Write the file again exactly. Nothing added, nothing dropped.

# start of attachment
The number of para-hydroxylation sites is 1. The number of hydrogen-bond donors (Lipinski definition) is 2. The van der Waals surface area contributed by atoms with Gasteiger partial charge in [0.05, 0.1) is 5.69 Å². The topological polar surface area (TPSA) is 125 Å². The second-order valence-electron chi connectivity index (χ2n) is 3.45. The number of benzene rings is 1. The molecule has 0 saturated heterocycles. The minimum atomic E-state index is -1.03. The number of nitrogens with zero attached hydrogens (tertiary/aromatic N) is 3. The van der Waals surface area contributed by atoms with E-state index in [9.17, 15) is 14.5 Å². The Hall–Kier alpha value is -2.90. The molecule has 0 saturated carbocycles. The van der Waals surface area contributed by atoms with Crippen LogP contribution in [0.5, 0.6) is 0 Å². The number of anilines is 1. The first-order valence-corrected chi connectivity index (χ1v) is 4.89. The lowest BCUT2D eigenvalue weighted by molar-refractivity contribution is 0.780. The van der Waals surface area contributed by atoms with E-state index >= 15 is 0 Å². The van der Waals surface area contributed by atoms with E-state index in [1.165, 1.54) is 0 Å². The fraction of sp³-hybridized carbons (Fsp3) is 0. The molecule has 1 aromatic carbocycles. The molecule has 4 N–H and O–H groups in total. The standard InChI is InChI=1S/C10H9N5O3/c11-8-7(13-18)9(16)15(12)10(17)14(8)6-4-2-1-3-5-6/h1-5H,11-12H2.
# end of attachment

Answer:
The number of para-hydroxylation sites is 1. The number of hydrogen-bond donors (Lipinski definition) is 2. The van der Waals surface area contributed by atoms with Gasteiger partial charge in [0.05, 0.1) is 5.69 Å². The topological polar surface area (TPSA) is 125 Å². The second-order valence-electron chi connectivity index (χ2n) is 3.45. The number of benzene rings is 1. The molecule has 0 saturated heterocycles. The minimum atomic E-state index is -1.03. The number of nitrogens with zero attached hydrogens (tertiary/aromatic N) is 3. The van der Waals surface area contributed by atoms with E-state index in [9.17, 15) is 14.5 Å². The Hall–Kier alpha value is -2.90. The molecule has 0 saturated carbocycles. The van der Waals surface area contributed by atoms with Crippen LogP contribution in [0.5, 0.6) is 0 Å². The number of anilines is 1. The first-order valence-corrected chi connectivity index (χ1v) is 4.89. The lowest BCUT2D eigenvalue weighted by molar-refractivity contribution is 0.780. The van der Waals surface area contributed by atoms with E-state index >= 15 is 0 Å². The van der Waals surface area contributed by atoms with E-state index in [1.165, 1.54) is 0 Å². The fraction of sp³-hybridized carbons (Fsp3) is 0. The molecule has 1 aromatic carbocycles. The molecule has 4 N–H and O–H groups in total. The standard InChI is InChI=1S/C10H9N5O3/c11-8-7(13-18)9(16)15(12)10(17)14(8)6-4-2-1-3-5-6/h1-5H,11-12H2.